Dental Emergencies

If you have lost a tooth due to trauma or chipped your tooth while eating, your dentist needs to be the first person you call when a dental emergency occurs. Many dentists set aside time specifically for dental emergencies, which means it is important to keep their after hours contact information with you at all times.

Because you never know when a dental emergency might occur, the best step is to be prepared. Whether you’re at home or traveling, visiting the dental within 30 minutes or less can make all the difference in preventing further loss or damage. Let’s take a look at a couple dental emergencies and what to do if they happen to you.

A Knocked Out Tooth

If your tooth gets knocked out, it’s a dental emergency that needs immediate attention. By following the appropriate emergency steps, you can increase the chances of your tooth being reinserted and preserved by your dentist. First, pick up your tooth by the top and do not touch the root. Next, gently rinse off your tooth to ensure that it is clean, but do not scrub your tooth or remove any tissue attached to it. When rinsing off your tooth, it is important to place a towel or washcloth in the sink so the tooth does not go down the drain.

If you can, try to gently place the tooth back into the socket and hold it gently in place while trying to bite down. If the tooth is unable to be placed back into the socket, put it in a small container or in a cup of milk and call your dentist immediately. The longer you wait to re-implant your tooth, the less chance you will have of the tooth being able to be reinserted.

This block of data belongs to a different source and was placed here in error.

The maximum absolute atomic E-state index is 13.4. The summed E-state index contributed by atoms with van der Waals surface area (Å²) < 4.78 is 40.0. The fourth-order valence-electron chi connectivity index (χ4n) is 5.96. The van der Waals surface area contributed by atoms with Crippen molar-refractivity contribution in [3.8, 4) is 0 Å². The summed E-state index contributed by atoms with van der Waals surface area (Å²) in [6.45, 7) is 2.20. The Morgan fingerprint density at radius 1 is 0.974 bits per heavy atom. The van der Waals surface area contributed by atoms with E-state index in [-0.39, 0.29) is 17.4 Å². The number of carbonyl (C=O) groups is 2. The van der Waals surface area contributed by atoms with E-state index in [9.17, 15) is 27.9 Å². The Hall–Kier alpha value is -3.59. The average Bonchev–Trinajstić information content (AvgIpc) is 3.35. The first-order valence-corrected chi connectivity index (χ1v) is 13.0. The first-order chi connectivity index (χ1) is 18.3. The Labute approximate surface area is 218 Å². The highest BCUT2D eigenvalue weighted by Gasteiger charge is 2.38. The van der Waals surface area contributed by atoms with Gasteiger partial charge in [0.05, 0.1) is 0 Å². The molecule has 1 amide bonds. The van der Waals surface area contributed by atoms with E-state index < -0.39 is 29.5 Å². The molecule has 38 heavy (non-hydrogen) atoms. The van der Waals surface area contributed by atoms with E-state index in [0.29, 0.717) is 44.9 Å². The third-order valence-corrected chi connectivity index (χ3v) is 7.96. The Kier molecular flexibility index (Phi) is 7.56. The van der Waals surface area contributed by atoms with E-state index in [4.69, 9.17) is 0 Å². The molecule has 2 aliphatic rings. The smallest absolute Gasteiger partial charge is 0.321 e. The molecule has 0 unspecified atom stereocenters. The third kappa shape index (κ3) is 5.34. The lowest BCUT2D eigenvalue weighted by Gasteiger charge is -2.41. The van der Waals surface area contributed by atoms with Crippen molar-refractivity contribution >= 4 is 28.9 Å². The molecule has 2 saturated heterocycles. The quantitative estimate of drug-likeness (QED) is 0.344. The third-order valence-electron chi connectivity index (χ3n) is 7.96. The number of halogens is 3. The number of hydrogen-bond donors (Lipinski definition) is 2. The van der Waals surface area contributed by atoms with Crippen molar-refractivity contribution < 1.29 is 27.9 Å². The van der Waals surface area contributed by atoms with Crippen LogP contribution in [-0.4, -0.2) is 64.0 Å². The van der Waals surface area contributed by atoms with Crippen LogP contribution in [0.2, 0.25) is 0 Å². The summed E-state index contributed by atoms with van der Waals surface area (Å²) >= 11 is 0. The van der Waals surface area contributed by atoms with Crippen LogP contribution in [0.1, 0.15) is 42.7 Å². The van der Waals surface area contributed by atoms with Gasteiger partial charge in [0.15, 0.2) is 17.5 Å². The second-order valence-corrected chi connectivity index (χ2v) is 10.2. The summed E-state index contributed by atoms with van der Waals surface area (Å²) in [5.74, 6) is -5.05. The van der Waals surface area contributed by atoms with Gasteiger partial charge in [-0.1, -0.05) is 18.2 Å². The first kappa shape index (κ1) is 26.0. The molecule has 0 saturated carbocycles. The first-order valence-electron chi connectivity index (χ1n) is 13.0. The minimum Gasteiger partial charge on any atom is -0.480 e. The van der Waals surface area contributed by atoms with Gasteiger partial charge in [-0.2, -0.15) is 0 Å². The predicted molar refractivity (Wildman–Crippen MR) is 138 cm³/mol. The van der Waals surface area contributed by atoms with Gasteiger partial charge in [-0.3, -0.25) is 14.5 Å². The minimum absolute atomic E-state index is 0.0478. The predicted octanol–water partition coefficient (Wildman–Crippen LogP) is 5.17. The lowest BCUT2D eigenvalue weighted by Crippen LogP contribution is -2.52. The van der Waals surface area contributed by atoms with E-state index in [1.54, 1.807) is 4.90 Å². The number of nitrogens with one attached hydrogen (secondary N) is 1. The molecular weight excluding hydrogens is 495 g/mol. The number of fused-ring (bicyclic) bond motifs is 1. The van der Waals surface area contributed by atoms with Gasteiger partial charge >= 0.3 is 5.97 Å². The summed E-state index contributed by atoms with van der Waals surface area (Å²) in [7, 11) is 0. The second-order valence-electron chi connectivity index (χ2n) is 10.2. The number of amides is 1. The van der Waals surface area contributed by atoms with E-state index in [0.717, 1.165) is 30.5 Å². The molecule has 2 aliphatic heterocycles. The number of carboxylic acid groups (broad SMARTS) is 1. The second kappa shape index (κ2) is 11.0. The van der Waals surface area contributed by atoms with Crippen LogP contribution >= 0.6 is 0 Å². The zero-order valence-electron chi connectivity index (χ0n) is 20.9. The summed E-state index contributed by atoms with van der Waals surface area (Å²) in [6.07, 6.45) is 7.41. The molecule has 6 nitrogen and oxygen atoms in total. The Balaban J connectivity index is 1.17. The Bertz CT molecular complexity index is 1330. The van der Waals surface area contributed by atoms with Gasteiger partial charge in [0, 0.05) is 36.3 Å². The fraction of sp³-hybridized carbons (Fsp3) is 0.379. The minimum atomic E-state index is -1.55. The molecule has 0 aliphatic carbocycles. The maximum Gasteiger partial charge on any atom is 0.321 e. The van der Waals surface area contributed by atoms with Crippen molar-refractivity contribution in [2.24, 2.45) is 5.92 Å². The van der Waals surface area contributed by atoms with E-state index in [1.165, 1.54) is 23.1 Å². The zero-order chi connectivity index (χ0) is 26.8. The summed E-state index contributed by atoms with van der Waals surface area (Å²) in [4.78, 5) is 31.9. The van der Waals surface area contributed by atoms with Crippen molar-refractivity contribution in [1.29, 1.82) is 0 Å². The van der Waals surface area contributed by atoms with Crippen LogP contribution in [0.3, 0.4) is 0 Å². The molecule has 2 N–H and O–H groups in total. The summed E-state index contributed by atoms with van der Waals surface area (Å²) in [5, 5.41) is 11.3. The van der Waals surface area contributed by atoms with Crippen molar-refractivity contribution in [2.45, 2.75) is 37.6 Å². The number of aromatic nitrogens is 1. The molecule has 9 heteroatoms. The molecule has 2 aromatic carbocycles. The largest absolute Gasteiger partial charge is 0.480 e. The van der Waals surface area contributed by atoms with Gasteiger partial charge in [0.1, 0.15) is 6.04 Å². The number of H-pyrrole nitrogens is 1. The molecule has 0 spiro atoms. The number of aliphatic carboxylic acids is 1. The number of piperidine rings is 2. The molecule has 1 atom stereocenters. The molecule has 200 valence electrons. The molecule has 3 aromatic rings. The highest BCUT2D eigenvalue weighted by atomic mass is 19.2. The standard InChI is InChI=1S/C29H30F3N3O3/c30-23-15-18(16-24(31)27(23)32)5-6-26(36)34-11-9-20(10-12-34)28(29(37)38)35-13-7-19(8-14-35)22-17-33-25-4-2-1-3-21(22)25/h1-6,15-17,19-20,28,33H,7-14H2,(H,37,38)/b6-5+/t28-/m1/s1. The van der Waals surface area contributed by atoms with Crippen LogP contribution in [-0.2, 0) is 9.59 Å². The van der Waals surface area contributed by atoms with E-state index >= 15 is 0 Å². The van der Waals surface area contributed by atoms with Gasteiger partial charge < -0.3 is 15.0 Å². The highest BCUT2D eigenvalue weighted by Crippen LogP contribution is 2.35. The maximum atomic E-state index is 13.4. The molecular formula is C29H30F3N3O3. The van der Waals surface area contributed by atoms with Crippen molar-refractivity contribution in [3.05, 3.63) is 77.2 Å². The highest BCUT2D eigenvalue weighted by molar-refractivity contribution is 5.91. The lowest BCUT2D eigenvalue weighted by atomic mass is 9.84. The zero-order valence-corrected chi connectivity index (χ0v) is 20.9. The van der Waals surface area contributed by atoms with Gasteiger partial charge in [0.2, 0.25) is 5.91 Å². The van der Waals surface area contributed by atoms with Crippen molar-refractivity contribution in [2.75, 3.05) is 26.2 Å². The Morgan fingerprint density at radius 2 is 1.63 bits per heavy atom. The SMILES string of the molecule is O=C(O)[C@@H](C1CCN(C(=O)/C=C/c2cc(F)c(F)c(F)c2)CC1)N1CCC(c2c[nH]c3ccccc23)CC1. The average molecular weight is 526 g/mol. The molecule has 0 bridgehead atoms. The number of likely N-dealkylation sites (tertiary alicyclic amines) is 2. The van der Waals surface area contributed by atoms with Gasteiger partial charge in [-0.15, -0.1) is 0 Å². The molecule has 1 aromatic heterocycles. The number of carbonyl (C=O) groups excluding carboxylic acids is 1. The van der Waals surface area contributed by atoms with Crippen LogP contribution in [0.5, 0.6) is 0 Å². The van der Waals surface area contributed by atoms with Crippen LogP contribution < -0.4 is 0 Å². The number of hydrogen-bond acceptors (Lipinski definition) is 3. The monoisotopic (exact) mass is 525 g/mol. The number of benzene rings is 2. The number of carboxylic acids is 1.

A Chipped, Cracked or Fractured Tooth

If you crack, chip or fracture a tooth, this is a serious dental emergency and might suggest the damage occurred to both the inside and outside of the tooth. When the fracture is severe, your tooth may not be able to be saved.

Following these steps might also help in saving your tooth:

  • Gently rinse your mouth with warm water.
  • Apply a cold compress to the area to minimize swelling if caused by facial trauma,.
  • Take pain medicine as directed by your dentist to alleviate pain.
  • Never apply a painkiller to your gums because it can burn the tissue.

An x-ray will be needed in order for your dentist to properly diagnose the condition of your tooth and begin treatment. If your tooth cannot be saved, your dentist will recommend alternatives for replacement such as dental implants or a bridge.

Know when it’s an Emergency

Sometimes dental problems don’t signify a dental emergency, so understanding when is important. Smoothing a chipped tooth, re-cementing a crown that is not causing pain or composite bonding to repair a tooth is not considered a dental emergency. Instead, these can be treated during your dentist’s regular hours.

If you are unsure if you are experiencing a dental emergency or not, ask yourself the following questions:

  • Are you bleeding from the mouth?
  • Are you in severe pain?
  • Do you have any loose teeth?
  • Have you been hit in the face or mouth?
  • Is there swelling in your mouth or face?
  • Are there any bulges, swelling or knots on your gums?

If you answered yes to any of the above questions, then you may be experiencing a dental emergency and should call your dentist immediately. Act fast and know how to handle a dental emergency.